30 64.129.118.129
     30 24.52.32.105
     20 211.101.236.79
     19 24.4.252.167
     15 208.60.8.130
     11 65.58.147.103
     11 164.77.128.210
     10 64.131.172.241
      9 66.157.2.122
      8 207.49.213.174
      7 65.2.207.3
      6 65.207.131.180
      6 64.39.15.82
      6 12.39.254.108
      5 64.30.224.30
      5 63.251.87.214
      5 212.250.100.122
      5 209.214.129.196
      5 208.1.105.145
      5 204.89.226.65
      5 196.41.28.43
      5 130.74.211.63

And so on. Easily a dozen repeat readers, but there are probably more. One way would be to generate the number of visits per block of IP addresses (most users would fall into a range of addresses, usually along a classical C block and by doing that, I get:


    197 65.116.145
     92 208.55.254
     83 211.101.236
     45 63.173.190
     30 64.129.118
     30 24.52.32
     21 64.12.96
     21 24.4.252
     18 208.60.8
     11 65.58.147
     11 208.1.105
     11 196.41.28
     11 164.77.128
     10 64.131.172
     10 152.163.189
      9 66.157.2
      9 216.10.44
      8 65.207.131
      8 212.250.100
      8 207.49.213
      8 205.188.209
      8 205.188.208
      7 65.2.207
      7 195.163.203
      6 64.39.15
      6 12.39.254
      5 64.30.224
      5 63.251.87
      5 24.51.202
      5 209.214.129
      5 204.89.226
      5 130.74.211
      5 129.74.252

Hmmm … not much difference really. Rerunning for last month (March) I get:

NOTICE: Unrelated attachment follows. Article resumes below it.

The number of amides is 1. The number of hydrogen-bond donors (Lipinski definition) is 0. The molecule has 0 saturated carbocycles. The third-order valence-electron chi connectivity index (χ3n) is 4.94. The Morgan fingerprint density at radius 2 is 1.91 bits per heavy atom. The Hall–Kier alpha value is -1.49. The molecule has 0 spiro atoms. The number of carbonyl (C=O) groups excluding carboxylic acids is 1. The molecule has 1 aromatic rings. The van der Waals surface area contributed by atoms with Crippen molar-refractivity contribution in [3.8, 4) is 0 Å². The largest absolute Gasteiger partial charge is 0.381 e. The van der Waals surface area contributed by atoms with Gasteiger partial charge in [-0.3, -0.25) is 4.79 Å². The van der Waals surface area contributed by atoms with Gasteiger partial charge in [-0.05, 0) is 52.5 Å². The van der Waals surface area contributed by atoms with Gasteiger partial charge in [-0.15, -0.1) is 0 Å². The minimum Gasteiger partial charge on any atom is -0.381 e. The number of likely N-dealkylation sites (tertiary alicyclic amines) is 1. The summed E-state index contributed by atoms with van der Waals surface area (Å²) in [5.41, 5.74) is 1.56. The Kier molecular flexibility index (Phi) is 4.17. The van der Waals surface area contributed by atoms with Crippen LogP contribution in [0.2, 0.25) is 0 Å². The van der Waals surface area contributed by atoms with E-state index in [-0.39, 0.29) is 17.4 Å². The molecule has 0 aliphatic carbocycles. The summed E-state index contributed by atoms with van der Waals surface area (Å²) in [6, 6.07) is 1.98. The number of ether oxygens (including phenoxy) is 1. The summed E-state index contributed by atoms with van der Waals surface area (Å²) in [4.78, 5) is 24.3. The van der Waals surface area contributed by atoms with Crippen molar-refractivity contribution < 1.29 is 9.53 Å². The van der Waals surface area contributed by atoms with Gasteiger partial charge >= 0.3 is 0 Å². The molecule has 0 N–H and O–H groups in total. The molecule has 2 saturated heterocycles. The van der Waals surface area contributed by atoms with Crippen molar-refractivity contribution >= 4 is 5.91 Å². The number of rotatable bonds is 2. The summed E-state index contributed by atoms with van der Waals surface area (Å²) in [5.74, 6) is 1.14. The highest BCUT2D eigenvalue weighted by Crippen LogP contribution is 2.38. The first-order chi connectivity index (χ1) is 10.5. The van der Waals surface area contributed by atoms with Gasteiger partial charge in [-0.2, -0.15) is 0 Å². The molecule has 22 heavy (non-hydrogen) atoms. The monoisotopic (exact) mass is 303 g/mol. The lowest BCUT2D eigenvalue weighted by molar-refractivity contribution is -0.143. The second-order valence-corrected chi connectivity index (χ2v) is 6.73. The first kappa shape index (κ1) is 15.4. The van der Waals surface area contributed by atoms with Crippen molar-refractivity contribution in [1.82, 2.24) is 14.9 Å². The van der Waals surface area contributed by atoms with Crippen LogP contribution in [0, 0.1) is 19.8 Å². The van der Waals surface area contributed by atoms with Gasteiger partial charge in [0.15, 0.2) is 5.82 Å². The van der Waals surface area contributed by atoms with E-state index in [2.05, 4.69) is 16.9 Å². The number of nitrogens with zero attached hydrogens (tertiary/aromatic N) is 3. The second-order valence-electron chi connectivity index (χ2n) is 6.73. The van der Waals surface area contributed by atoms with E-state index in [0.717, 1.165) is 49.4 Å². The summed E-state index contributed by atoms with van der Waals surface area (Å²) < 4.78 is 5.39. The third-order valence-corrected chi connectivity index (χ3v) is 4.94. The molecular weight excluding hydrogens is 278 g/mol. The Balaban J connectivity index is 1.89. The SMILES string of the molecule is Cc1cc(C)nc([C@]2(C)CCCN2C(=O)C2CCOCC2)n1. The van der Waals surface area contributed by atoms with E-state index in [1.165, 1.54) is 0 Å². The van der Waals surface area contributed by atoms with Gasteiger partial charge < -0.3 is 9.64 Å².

86 208.55.254
     56 65.214.36
     22 64.131.172
     21 12.164.38
     20 218.45.21
     20 211.101.236
     19 66.176.111
     17 207.200.84
     17 129.74.186
     16 66.27.11
     16 151.203.23
     14 64.12.96
     12 64.129.118
     12 216.76.209
     11 196.41.28
     10 66.27.63
     10 64.30.224
     10 64.231.69
     10 194.222.60
      9 64.152.245
      9 24.51.200
      9 205.188.209
      8 64.90.36
      8 152.163.188
      7 64.158.38
      7 208.60.8
      6 205.188.208
      6 199.44.53
      6 199.174.3
      6 199.174.0
      6 195.163.203
      6 194.82.103
      5 64.34.18
      5 64.210.248
      5 24.71.223
      5 24.52.32
      5 207.158.192
      5 207.114.208
      5 204.89.226
      5 151.100.29
      5 128.242.197
      5 12.225.219

Oh, lets call it two dozen repeat readers and be done with it.

This is an interesting topic, and I would still like to know how Sean Tevis calculates his stats.

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[It's the most wonderful time of the year!]

Obligatory Links

Obligatory Miscellaneous

You have my permission to link freely to any entry here. Go ahead, I won't bite. I promise.

The dates are the permanent links to that day's entries (or entry, if there is only one entry). The titles are the permanent links to that entry only. The format for the links are simple: Start with the base link for this site: http://boston.conman.org/, then add the date you are interested in, say 2000/08/01, so that would make the final URL:

http://boston.conman.org/2000/08/01

You can also specify the entire month by leaving off the day portion. You can even select an arbitrary portion of time.

You may also note subtle shading of the links and that's intentional: the “closer” the link is (relative to the page) the “brighter” it appears. It's an experiment in using color shading to denote the distance a link is from here. If you don't notice it, don't worry; it's not all that important.